DAVID E. FALK, Complainant
WIPC LLC, Respondent
An administrative law judge (ALJ) for the Equal Rights Division of the Department of Workforce Development issued a decision in this matter. A timely petition for review was filed.
The commission has considered the petition and the positions of the parties, and it has reviewed the evidence submitted to the ALJ. Based on its review, the commission agrees with the decision of the ALJ, and it adopts the findings and conclusion in that decision as its own.
The decision of the administrative law judge (copy attached) is affirmed.
Dated and mailed December 18, 2003
falkda . rsd : 125 : 9
/s/ David B. Falstad, Chairman
/s/ James T. Flynn, Commissioner
/s/ Robert Glaser, Commissioner
The complainant, David Falk, alleges that the respondent discriminated against him because it refused to accommodate his disability and terminated his employment because of his disability. The ALJ dismissed Falk's complaint following a motion by the respondent for a dismissal of said complaint for failure to state a claim for which relief may be granted under the Fair Employment Act.
Falk identifies his disability as a "back impairment due to slow recovery from surgery." Falk's assertions and the documents he presented to the Equal Rights Division show the following: Falk took a leave under the Wisconsin Family and Medical Leave Act to undergo surgery on his back in January 2001. In March 2001, Falk requested light duty work but the employer refused such request because this would have required it to lay off another worker. Falk presented a release from his physician dated March 21, 2001, which stated he could return to work with a 15 pound lifting restriction. On March 23, 2001, the employer notified Falk that his family medical leave absence expired April 1, 2001, and that if he did not return to work by April 2 with a release from his physician allowing him to perform his full duties, he would be considered to have voluntarily resigned. Falk presented a release from his physician dated March 30, 2001, which stated he could return to his regular duties on May 1, 2001. The employer advised Falk that his employment was terminated because he did not return to work at the expiration of his medical leave.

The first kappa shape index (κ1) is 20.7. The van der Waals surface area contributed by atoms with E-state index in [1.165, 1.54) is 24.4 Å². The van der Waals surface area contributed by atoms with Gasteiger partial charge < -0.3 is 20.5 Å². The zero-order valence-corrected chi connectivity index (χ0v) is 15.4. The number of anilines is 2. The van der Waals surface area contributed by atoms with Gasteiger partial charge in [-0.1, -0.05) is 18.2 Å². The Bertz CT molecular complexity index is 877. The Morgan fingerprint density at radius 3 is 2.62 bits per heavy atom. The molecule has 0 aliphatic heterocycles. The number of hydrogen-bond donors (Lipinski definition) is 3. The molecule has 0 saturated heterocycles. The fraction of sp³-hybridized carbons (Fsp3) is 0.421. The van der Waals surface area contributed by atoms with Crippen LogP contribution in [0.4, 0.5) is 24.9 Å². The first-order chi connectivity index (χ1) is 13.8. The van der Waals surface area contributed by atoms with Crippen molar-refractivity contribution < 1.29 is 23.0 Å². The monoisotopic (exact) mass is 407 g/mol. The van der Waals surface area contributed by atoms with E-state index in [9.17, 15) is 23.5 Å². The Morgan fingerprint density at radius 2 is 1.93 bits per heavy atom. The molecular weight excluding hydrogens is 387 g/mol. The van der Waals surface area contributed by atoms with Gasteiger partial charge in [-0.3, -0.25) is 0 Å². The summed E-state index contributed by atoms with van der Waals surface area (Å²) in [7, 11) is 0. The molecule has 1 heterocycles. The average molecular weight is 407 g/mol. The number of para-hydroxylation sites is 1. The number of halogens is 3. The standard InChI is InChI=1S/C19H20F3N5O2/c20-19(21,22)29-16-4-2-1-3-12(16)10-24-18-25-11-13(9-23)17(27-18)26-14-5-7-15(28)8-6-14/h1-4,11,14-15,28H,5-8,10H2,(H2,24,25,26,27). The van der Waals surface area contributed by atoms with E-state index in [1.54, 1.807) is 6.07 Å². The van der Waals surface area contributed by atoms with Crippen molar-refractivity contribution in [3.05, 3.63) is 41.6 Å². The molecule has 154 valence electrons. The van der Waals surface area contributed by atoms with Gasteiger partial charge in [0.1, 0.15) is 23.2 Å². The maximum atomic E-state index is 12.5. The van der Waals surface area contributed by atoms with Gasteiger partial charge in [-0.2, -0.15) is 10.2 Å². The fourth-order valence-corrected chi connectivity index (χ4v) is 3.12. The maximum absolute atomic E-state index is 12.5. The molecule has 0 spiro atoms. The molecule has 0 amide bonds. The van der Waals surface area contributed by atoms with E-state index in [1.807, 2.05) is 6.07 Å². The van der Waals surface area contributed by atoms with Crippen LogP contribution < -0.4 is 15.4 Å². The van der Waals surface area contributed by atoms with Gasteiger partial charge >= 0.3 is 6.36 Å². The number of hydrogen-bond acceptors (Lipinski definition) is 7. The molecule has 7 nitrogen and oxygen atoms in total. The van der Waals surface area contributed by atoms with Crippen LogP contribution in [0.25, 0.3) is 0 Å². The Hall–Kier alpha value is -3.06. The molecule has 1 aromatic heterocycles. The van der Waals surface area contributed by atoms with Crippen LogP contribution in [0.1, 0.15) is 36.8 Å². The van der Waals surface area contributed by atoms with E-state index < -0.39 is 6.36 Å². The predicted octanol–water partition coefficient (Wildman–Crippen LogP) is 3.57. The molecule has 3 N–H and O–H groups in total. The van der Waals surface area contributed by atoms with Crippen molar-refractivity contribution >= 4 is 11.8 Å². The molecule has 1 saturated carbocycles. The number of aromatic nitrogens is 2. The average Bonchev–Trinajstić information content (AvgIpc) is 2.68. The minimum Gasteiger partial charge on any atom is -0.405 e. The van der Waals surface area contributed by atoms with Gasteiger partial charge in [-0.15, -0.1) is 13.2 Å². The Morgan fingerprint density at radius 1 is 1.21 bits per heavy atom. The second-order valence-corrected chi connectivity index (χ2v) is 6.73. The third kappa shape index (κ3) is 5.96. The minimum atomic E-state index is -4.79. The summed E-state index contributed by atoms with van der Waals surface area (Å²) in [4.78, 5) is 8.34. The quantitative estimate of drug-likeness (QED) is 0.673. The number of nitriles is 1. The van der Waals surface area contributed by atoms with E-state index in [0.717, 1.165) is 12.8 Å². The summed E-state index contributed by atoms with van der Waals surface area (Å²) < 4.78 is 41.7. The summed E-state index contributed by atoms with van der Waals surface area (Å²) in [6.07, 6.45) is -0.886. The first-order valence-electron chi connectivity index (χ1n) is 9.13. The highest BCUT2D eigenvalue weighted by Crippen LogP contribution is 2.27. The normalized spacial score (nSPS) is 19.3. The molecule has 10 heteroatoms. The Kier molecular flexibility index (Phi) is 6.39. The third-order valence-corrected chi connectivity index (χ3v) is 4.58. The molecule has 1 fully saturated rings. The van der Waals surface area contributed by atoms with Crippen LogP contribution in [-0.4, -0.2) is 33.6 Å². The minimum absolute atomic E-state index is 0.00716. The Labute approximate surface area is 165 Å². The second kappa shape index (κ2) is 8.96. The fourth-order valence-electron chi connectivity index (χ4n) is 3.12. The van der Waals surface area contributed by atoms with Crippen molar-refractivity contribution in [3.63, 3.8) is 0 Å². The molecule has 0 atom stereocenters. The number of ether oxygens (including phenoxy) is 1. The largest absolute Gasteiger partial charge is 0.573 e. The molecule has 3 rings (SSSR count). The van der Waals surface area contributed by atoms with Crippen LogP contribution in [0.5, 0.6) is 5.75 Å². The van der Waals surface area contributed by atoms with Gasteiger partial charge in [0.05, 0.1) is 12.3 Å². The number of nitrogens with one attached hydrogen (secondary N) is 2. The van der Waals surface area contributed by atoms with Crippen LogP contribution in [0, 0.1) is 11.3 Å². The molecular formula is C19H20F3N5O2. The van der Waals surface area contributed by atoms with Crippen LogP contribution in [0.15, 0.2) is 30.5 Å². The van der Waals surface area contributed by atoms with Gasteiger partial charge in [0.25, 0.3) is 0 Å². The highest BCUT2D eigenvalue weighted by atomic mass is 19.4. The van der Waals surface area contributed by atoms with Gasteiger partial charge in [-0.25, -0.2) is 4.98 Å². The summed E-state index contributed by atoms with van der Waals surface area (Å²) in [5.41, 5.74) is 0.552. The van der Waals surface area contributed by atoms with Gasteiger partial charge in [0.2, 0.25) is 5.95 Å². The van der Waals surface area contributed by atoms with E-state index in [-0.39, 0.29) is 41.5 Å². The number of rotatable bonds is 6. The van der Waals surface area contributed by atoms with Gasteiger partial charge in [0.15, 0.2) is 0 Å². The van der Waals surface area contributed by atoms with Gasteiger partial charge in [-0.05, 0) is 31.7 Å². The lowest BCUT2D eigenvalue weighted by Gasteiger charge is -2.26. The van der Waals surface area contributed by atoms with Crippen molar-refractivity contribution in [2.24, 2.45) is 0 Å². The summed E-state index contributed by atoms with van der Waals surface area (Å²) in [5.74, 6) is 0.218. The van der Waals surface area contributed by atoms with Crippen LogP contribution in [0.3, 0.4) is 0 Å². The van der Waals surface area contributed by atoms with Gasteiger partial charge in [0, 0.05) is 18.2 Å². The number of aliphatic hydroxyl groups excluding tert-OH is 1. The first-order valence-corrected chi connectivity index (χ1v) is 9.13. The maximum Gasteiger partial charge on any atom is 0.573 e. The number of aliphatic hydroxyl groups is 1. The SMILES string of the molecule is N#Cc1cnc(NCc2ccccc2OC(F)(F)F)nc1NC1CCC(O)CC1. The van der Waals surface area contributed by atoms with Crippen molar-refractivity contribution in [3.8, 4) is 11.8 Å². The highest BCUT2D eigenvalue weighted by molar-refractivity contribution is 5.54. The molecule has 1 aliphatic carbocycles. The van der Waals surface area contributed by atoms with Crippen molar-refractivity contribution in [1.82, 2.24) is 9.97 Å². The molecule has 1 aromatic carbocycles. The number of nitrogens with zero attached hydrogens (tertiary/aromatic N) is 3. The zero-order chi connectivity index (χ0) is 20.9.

Under the Fair Employment Act, an " 'Individual with a disability' means an individual who: (a) Has a physical or mental impairment which makes achievement unusually difficult or limits the capacity to work; (b) Has a record of such an impairment; or (c) is perceived as having such an impairment." Wis. Stat. § 111.32(8).
Falk's alleged disability, a "back impairment due to slow recovery from surgery," does not constitute a disability within the meaning of the Fair Employment Act. Falk's alleged impairment, by its very terms, indicates that it was a temporary condition. Indeed, Falk's March 30 statement from his physician confirms that his condition was merely temporary. The commission has long held that disabilities which are merely temporary do not fall within what is intended to be covered by the Fair Employment Act's prohibition on discrimination because of disability. Reinke v. Pick' N Save Mega Food Centers (LIRC, 01/28/00). Absent the existence of an impairment covered under the Act, the employer can not be found to have discriminated against Falk on the basis of disability.
In his petition for review Falk continues to assert that the employer could have given him light duty. However, there is no requirement under the Fair Employment Act that an employer offer accommodation to an individual who does not have a disability within the meaning of the Act.
Attorney Anne P. Terwilliger
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